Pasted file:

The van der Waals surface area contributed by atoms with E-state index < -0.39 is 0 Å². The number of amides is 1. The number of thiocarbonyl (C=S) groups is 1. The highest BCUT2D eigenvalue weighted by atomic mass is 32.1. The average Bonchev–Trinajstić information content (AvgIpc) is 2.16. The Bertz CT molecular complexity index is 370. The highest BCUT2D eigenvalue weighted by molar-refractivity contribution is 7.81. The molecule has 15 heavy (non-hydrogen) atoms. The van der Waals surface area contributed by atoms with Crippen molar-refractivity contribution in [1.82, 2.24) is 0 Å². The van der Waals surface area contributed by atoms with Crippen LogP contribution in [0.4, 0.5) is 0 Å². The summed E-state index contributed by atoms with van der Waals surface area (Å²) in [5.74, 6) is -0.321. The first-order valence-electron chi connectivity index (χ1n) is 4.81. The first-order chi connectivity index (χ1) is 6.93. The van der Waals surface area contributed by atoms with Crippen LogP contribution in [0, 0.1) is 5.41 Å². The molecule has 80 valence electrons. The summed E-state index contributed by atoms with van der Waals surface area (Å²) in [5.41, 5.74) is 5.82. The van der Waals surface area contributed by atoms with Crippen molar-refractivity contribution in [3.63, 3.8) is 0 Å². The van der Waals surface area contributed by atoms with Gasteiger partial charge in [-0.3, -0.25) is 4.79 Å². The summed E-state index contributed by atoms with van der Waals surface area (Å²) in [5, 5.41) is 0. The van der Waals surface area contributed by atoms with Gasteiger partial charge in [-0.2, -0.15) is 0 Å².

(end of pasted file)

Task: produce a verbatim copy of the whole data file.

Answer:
The van der Waals surface area contributed by atoms with E-state index < -0.39 is 0 Å². The number of amides is 1. The number of thiocarbonyl (C=S) groups is 1. The highest BCUT2D eigenvalue weighted by atomic mass is 32.1. The average Bonchev–Trinajstić information content (AvgIpc) is 2.16. The Bertz CT molecular complexity index is 370. The highest BCUT2D eigenvalue weighted by molar-refractivity contribution is 7.81. The molecule has 15 heavy (non-hydrogen) atoms. The van der Waals surface area contributed by atoms with Crippen molar-refractivity contribution in [1.82, 2.24) is 0 Å². The van der Waals surface area contributed by atoms with Crippen LogP contribution in [0.4, 0.5) is 0 Å². The summed E-state index contributed by atoms with van der Waals surface area (Å²) in [5.74, 6) is -0.321. The first-order valence-electron chi connectivity index (χ1n) is 4.81. The first-order chi connectivity index (χ1) is 6.93. The van der Waals surface area contributed by atoms with Crippen LogP contribution in [0, 0.1) is 5.41 Å². The molecule has 80 valence electrons. The summed E-state index contributed by atoms with van der Waals surface area (Å²) in [5.41, 5.74) is 5.82. The van der Waals surface area contributed by atoms with Crippen molar-refractivity contribution in [3.63, 3.8) is 0 Å². The van der Waals surface area contributed by atoms with Gasteiger partial charge in [-0.3, -0.25) is 4.79 Å². The summed E-state index contributed by atoms with van der Waals surface area (Å²) in [5, 5.41) is 0. The van der Waals surface area contributed by atoms with Gasteiger partial charge in [-0.2, -0.15) is 0 Å².